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Thread: Brake woes -

  1. #1
    mtbr member
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    Brake woes -

    Just put a new 8" Hayes rotor on and it's bent already , I've only rode
    it a couple of times "XC" and haven't hit anything with it. Is this the norm
    for 8" rotors Is there something I'm possibly doing wrong putting them
    on? Are there better rotor (less likely to warp) than Hayes out there?

    Thanks,
    TBob

  2. #2
    Jm.
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    bend it back
    I know in my heart that Ellsworth bikes are more durable by as much as double. AND they are all lighter...Tony Ellsworth

  3. #3
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    Great - what is the right way to do that?

  4. #4
    Fly Rider
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    Hey TBob, how "bent" is the rotor? I've seen several Hayes 8in rotors that come straight out of the box with a wobble in them. In fact my rear rotor is that way...

    If you can find them, the Hope Gothic rotors are awesome, they are thicker, stop better, shed mud better and just look a WHOLE lot cooler then the stock Hayes. And then after you do that, get the Goodridge brake line kit and some new Dangerboy levers and you have a killer brake system.

  5. #5
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    sounds good - and thanks, I've already got razor roc levers, do you have a link for the brake line? why is it better? do you know of a good deal on the rotors anywhere?

    Thanks again,
    TBob

  6. #6
    Fly Rider
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    go-ride.com has both the rotors and the brake lines. The lines are better because they expand less and give you more power and better feel at the lever.

  7. #7
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    lighter wobbles tend to 'iron' themselves out, especially on the front where the most power and heat is generated. If its really bent, as in you can barely spin the wheel, then you'll have to do the three point bending method, although it doesnt sound like this is the case.

  8. #8
    Cynical Bystander
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    Quote Originally Posted by zedro
    lighter wobbles tend to 'iron' themselves out, especially on the front where the most power and heat is generated. If its really bent, as in you can barely spin the wheel, then you'll have to do the three point bending method, although it doesnt sound like this is the case.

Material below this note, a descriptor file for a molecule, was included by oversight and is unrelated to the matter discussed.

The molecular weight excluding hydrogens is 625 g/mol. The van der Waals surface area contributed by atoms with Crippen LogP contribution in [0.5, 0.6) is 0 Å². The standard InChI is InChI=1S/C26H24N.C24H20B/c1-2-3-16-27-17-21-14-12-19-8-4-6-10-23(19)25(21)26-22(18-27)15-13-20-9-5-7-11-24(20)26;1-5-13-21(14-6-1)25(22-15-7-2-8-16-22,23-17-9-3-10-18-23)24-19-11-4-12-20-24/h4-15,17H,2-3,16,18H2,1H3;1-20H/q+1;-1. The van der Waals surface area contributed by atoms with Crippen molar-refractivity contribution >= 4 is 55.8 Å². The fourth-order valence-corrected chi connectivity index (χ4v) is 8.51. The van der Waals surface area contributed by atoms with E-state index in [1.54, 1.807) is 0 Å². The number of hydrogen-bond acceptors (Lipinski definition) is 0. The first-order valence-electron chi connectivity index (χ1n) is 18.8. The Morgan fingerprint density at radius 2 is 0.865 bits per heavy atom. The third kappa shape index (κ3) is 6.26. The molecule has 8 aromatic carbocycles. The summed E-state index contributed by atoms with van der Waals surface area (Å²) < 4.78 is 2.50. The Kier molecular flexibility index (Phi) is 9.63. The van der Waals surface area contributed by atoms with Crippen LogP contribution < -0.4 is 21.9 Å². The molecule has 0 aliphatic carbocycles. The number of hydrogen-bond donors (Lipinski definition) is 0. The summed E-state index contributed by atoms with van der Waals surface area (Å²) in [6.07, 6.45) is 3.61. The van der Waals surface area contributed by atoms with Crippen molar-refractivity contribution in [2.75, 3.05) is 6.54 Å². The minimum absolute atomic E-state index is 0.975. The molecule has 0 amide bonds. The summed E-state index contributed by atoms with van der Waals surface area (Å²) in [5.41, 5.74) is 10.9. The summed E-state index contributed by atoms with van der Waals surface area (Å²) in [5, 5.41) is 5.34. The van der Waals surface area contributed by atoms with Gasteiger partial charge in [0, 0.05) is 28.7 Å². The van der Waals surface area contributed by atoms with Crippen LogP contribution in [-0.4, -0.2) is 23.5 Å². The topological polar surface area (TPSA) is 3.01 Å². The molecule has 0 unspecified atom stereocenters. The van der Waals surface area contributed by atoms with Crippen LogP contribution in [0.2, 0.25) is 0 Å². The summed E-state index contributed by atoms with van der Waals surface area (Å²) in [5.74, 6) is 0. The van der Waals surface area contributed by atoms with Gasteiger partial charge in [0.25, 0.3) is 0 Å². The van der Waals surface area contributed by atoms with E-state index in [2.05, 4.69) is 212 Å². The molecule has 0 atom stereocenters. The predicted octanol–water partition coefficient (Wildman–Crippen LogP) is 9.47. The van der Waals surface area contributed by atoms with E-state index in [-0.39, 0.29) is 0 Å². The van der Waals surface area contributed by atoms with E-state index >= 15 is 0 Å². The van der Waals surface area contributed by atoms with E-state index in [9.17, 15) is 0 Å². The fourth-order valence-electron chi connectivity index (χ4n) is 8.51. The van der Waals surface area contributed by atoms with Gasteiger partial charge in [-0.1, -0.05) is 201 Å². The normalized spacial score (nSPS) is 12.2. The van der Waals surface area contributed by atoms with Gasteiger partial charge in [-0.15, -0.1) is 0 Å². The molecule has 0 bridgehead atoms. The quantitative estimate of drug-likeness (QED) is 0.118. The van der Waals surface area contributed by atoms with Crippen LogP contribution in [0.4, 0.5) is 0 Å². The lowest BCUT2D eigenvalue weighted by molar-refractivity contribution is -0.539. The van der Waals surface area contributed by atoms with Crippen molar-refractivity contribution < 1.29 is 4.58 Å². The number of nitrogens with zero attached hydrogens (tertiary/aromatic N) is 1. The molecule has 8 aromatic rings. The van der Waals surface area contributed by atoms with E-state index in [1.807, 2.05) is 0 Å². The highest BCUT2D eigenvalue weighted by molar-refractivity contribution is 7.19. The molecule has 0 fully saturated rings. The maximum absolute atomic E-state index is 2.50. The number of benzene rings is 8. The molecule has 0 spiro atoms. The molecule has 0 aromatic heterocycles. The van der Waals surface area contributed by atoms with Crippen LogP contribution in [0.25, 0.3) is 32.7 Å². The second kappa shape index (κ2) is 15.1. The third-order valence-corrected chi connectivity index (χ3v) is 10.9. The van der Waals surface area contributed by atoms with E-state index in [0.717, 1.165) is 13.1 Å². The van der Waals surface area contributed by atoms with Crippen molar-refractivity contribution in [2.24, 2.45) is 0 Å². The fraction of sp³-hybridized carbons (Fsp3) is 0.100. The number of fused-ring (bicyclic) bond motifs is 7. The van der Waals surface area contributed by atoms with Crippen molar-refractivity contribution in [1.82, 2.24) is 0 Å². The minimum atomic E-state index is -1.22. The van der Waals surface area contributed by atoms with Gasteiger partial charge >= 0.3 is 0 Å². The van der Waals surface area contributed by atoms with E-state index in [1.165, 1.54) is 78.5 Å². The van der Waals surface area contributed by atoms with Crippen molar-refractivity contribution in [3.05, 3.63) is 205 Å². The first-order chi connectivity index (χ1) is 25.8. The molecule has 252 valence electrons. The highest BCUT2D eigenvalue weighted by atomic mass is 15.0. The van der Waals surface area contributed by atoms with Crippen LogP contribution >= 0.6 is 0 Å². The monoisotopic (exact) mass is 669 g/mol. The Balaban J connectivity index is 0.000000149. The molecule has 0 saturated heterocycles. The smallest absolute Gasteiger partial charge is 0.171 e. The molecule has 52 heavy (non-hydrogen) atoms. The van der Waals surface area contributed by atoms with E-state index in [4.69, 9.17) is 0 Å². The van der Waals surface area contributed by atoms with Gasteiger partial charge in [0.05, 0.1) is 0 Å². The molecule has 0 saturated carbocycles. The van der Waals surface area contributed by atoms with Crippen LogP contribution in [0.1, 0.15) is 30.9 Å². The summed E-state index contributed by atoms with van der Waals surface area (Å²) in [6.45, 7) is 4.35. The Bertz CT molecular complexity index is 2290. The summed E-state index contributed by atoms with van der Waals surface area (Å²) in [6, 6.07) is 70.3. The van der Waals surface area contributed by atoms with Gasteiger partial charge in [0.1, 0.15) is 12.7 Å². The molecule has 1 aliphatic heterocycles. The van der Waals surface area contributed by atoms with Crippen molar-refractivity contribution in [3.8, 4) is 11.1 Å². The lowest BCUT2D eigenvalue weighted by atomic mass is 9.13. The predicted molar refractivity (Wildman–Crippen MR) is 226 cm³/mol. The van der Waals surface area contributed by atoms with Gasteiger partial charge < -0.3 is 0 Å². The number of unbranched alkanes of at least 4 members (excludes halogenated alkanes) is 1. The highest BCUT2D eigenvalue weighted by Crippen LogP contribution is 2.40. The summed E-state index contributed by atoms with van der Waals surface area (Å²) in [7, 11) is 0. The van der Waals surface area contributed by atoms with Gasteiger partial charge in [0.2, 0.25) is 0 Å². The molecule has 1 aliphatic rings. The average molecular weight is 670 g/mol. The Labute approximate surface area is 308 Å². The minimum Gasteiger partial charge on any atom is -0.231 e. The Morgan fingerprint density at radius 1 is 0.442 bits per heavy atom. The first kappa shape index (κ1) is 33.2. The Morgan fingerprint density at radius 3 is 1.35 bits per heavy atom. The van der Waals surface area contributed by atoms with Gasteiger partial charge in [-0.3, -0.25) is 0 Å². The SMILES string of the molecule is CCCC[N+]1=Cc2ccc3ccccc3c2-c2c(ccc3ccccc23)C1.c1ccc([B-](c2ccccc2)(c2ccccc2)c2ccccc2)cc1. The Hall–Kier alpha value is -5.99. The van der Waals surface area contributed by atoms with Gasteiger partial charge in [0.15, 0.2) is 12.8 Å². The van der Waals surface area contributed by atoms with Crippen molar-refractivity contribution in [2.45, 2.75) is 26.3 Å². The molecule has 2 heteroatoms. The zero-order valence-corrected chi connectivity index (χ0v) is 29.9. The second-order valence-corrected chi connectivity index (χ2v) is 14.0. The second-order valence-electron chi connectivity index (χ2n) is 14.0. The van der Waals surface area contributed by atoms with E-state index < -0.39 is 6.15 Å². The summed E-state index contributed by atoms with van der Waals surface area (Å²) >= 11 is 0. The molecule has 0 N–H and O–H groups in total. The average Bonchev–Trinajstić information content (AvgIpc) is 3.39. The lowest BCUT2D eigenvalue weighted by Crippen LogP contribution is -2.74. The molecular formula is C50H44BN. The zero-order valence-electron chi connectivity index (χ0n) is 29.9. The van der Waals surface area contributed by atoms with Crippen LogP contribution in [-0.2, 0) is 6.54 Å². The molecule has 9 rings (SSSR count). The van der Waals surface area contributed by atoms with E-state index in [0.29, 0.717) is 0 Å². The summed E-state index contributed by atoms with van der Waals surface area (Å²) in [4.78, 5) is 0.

Yeah, bending them back is a biotch to do. i had to do it a while back because the rotor was rubbing on my caliper and it took me a few hours to get it to the point where it was just barely touches the pads on a certain part of the rotation.
    Tony
    is making a comeback.

    Turns out that five years of not mountain biking, really makes one strive to get back to it.

  9. #9
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    Quote Originally Posted by COmtbiker12
    Yeah, bending them back is a biotch to do. i had to do it a while back because the rotor was rubbing on my caliper and it took me a few hours to get it to the point where it was just barely touches the pads on a certain part of the rotation.
    yeah i dont even touch light wobbles if its not entirely necessary, you can do alot more dammage since really your not straightening, but making a series of tiny bends to counteract it. Lukily i've only had to do it once.

  10. #10
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    Quote Originally Posted by zedro
    yeah i dont even touch light wobbles if its not entirely necessary, you can do alot more dammage since really your not straightening, but making a series of tiny bends to counteract it. Lukily i've only had to do it once.
    Yeah, I've only done it once too, and haven't had any problems since
    Tony
    is making a comeback.

    Turns out that five years of not mountain biking, really makes one strive to get back to it.

  11. #11
    One tubby tubby
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    Warpage

    I'm a shop wrench and we have to bend rotors back all the time. It seems as rotors break in the heat warps them a bit. Just take a small crescent wrench and bend it back. Just take it easy. side note: rotors bent due to smacking them on stuff don't bend back near as easy....Lata
    BONES HEAL...CHICKS DIG SCARS...GLORY LIVES FOREVER

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